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When cutting dovetails, I’ve always cleared out most of the waste with a coping saw. Why? I learned it that way in 1993 and am faster with the coping saw than I am with a chisel.

Even though I’ve been dovetailing for almost 20 years, I’m always looking for small things to improve my speed and tighten my fit. This morning while cutting the endless dovetails for this Campaign Secretary I had a thought.

This can be good at times, or a waste of a good time.

One of the annoying things about coping saw blades is that they have too much set. My much-beloved Olson blades are .015” thick but cut a kerf of .025” – that’s .005” of set to each side.

As a result of this extraneous set, it can be hard to drop the coping saw blade into the kerf left by my dovetail saw, which is .020”. The tips of the teeth stop me from dropping the blade to the bottom of the kerf and making an abrupt left turn to saw the waste. As a result, I have to saw out the waste in two sweeps, one left and one right.

This morning I filed back the set on my coping saw blade. I took about five swipes on each side of the blade with a fine mill file. After I finished, the thickness of the blade plus its teeth equaled .017”.

Then I went to work. The blade dropped to the bottom of my existing kerf and I was able to clear the waste of my pin board with only one sweep.

Doesn’t the saw jam without the set? Perhaps it would if I were cutting wet softwood, but in dry hardwood – mahogany in this case – the blade sailed right through without a squeak.

This got me thinking that perhaps I could try to bend out the set in a blade using a metalworking vise like Mike Wenzloff shows in this video I shot.

— Christopher Schwarz

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Showing 9 comments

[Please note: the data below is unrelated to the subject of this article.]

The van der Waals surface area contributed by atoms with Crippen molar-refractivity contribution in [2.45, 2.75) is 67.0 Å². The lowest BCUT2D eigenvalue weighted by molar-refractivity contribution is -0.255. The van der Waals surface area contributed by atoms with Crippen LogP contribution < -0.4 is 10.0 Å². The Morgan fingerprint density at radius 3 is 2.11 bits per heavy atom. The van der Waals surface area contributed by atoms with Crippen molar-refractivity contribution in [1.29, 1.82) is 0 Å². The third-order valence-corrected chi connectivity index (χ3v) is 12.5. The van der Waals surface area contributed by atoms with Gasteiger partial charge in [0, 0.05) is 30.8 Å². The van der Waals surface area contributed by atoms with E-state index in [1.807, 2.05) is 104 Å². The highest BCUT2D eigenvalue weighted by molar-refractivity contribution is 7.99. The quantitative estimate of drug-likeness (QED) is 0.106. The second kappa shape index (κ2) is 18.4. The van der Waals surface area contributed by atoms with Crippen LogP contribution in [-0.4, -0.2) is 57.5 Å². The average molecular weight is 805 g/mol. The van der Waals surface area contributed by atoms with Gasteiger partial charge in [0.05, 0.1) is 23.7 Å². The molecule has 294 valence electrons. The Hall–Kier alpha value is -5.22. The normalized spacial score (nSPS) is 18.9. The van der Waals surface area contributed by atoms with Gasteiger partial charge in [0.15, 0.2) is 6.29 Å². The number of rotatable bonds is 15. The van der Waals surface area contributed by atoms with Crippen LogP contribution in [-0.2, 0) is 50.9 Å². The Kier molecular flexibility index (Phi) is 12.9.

• Seenya

    I use a jeweler’s saw. It uses scroll saw blades. It has about 3″ of depth but that’s plenty for dovetails. I have stoned a few dovetail saws, though.

  • hobomonk

    My grandfather used a similar technique to flatten the set on fine toothed saws, like coping saw blades. He would stone the blades. No, not with an heirloom Arkansas whetstone, but with a stone from the Licking River. Under magnification, a stoned, or draw filed, saw blade’s teeth kind of look like a Japanese-style saw’s teeth.
    Just sayin…

  • tbier

    Yes, smashing the teeth in a metalworking vise does take out most of the set.

  • zephyrblevins

    I’m a total novice, so please forgive me a potentially stupid question about marking out dovetails. Has anyone ever tried this – let’s say you cut tails first. Make the vertical cuts for the tails, but before sawing or chopping out the waste, use the cut lines to guide your marking gauge to mark out the pins on the pin board. The marking gauge would have to be thin enough to fit in the kerf (maybe an XActo knife) and also tall enough (longer than the width of the tail board), but is there any reason this is a bad approach?

  • John Cashman

    So, why are you back using the Olson coping saw? I thought you were wild about the vintage Millers Falls, or the Stanley?

  • JWatriss

    Interesting… does it turn as easily as it did with the over-set teeth?

  • TomS4449

    I just switched to using a fret saw myself. In part due to financial obligations. A new Titanium Knew Concepts fret saw with an Elkhead Tools cocobolo handle. It works swimmingly and I look good doing it !!!

  • woodrouterman

    I agree, the coping saws are hard to deal with considering the large teeth. I’ll take your advice and post back the results to let anyone interested know.


  • mlingenfelter

    That’s one of my biggest gripes with Coping Saws! I’ve been trying to move from a Fret Saw to a Coping Saw, but those wide teeth have been a pain. I’ll give this a try and maybe I can make the move now.


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